6. Whether the decision to manufacture the infringing product was made partly by the inventor;
  7. Whether the defendant company began manufacturing the accused product shortly after hiring the assignor; and
  8. Whether the inventor was in charge of the infringing operation.

B/E argued that many of the above factors support its position that assignor estoppel should not apply. For example, B/E noted that Mr. Pondelick joined B/E after the decision to develop the accused product, a toilet, was made, and that there was never a plan to conduct infringing activities. In fact, B/E stated that Mr. Pondelick was hired in order to avoid infringement. B/E also argued that this case is unlike others where privity was found, because Mr. Pondelick has a negligible financial interest in B/E. In addition, B/E argued that the district court should not have disregarded the fact that Mr. Pondelick was making good faith efforts to avoid infringement. The district court considered these arguments, but found on balance that assignor estoppel was appropriate. The Federal Circuit found that the district court’s conclusion based on the Shamrock factors was not clearly erroneous as many of the factors weigh in favor of finding privity and explained that:

The district court noted that B/E used Mr. Pondelick’s knowledge to conduct the activities that are now alleged to be infringing; that he was hired specifically to develop the toilets that are accused of infringement; and that he was the Director of Engineering for B/E during his time as a consultant and later became Vice President and General Manager of B/E EcoSystems, the division that manufactured the accused toilets. Based on the extent of Mr. Pondelick’s involvement in the alleged infringing activity and the fact that B/E "availed itself of [Mr. Pondelick’s] knowledge and assistance" to conduct the alleged infringement, Intel Corp. v. U.S. Int’l Trade Comm’n, 946 F.2d 821, 839 (Fed. Cir. 1991), we cannot say that the district court abused its discretion in finding that assignor estoppel applies.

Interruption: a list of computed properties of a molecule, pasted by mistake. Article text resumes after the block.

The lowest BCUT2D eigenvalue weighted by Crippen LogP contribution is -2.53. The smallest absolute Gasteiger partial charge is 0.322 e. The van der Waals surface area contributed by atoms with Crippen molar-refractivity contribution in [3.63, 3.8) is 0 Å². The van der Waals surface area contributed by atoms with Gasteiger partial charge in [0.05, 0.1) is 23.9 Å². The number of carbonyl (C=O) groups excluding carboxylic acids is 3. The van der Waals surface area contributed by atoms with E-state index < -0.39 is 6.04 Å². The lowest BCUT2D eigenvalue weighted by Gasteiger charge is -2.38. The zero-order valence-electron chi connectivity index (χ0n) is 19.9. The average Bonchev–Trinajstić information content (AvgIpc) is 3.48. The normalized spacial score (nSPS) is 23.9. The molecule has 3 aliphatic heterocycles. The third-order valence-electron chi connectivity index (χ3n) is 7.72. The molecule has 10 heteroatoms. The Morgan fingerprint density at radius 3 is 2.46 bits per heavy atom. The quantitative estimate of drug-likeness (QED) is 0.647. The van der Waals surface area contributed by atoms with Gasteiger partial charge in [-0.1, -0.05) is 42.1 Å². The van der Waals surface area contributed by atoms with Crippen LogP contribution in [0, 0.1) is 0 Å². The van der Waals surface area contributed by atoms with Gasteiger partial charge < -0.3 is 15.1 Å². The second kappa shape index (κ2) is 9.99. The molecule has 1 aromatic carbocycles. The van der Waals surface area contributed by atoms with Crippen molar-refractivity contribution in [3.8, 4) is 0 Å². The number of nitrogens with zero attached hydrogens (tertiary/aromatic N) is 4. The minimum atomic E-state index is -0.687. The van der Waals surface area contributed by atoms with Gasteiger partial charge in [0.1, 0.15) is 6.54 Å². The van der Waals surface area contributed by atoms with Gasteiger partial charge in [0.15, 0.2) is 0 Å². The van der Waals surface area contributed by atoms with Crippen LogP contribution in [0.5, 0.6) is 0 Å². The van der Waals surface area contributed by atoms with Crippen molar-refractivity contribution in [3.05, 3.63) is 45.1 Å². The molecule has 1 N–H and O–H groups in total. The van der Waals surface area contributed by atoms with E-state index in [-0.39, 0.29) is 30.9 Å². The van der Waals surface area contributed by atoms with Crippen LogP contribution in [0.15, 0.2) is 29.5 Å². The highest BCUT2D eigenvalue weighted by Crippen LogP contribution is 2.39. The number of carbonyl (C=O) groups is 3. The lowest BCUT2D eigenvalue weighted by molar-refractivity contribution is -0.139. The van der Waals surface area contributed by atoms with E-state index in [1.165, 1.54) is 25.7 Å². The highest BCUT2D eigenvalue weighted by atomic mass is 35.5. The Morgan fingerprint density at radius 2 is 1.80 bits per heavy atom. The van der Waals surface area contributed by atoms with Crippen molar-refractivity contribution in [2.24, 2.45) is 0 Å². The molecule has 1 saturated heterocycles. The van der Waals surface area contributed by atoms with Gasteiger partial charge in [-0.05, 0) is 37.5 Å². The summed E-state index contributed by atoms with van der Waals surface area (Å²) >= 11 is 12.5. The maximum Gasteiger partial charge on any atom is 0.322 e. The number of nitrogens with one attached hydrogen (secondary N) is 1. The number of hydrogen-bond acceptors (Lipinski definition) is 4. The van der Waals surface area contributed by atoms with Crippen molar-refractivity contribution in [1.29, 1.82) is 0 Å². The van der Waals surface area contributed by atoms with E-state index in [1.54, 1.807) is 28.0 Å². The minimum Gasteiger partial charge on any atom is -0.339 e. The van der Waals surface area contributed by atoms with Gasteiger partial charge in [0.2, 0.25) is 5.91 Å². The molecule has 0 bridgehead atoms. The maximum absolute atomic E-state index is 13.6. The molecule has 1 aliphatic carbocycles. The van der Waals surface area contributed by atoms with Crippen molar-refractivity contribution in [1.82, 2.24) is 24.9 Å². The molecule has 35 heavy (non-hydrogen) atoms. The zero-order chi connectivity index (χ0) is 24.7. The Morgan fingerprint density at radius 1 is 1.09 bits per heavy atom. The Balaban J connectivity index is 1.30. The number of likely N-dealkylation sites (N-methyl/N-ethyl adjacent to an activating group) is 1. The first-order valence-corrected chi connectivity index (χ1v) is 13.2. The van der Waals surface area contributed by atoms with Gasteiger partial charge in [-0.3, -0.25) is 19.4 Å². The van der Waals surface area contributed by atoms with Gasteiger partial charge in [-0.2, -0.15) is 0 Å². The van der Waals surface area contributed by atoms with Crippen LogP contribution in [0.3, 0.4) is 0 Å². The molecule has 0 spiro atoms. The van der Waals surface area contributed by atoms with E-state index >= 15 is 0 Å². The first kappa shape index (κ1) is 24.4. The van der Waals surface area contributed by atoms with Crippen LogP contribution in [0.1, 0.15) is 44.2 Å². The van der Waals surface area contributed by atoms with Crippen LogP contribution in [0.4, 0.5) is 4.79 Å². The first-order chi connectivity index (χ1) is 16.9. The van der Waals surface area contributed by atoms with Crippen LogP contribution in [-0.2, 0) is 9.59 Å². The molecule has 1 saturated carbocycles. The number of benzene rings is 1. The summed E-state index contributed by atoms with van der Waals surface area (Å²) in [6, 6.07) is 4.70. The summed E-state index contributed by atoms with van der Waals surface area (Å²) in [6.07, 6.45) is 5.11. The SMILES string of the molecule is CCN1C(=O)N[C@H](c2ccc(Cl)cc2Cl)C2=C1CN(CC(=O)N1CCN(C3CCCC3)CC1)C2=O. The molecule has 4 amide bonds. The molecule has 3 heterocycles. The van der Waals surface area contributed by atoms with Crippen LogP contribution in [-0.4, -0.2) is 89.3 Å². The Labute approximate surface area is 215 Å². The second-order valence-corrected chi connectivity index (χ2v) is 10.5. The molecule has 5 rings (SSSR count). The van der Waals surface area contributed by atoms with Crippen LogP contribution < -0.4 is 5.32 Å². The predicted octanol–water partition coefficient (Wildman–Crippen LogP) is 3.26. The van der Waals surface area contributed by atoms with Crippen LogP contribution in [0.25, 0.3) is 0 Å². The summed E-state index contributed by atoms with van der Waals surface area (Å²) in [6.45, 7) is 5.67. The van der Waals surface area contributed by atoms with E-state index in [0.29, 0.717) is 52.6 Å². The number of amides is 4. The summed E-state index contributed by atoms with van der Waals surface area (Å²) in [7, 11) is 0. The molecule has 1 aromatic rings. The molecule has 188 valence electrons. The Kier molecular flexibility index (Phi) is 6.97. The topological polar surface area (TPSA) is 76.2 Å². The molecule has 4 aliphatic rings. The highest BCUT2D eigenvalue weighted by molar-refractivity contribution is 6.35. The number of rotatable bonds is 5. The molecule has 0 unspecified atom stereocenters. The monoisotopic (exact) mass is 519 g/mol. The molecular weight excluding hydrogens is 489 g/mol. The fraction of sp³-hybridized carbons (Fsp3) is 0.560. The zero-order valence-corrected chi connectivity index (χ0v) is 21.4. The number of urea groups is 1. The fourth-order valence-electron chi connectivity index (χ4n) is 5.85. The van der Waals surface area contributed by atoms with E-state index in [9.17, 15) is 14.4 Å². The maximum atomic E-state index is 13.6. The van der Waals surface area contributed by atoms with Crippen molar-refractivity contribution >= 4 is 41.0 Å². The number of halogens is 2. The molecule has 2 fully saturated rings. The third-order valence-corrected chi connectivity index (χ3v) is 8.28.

Accordingly, the Federal Circuit held that the district court did not abuse its discretion in finding that assignor estoppel applies and affirmed the district court’s ruling that B/E is barred under the doctrine of assignor estoppel from arguing that the three patents at issue are invalid.

To review a copy of the opinion, please click here.

An interesting note is that B/E had challenged the validity of several claims in the three patents in AIA post-grant review proceedings before the United States Patent and Trademark Office’s Patent Trial and Appeal Board (PTAB), and they were not prevented from arguing invalidity in those proceedings. The PTAB has maintained consistently that assignor estoppel is not applicable to inter partes reviews. Inst. Dec. 11 (citing Athena Automation Ltd. v. Husky Injection Molding Sys. Ltd., Case IPR2013-00290, slip op. at 12–13 (PTAB Oct. 25, 2013) (Paper 18);22 Redline Detection, LLC, v. Star Envirotech, Inc., Case IPR2013-00106, slip op. at 12˗13 (PTAB June 30, 2014) (Paper 66); Synopsys, Inc. v. Mentor Graphics Corp., Case IPR2012-00042, slip op. 16–17 (PTAB Feb. 19, 2014) (Paper 60)).

Thus, the PTAB did not bar B/E from arguing invalidity due to assignor estoppel. The PTAB ruled that each of the challenged claims in the three patents were invalid due to obviousness.

A key takeaway from this case is that while assignor estoppel can be a valuable affirmative defense in District Court litigation under the right circumstances where the invalidity of a patent is asserted, it will not be helpful in a PTAB post-grant review proceeding.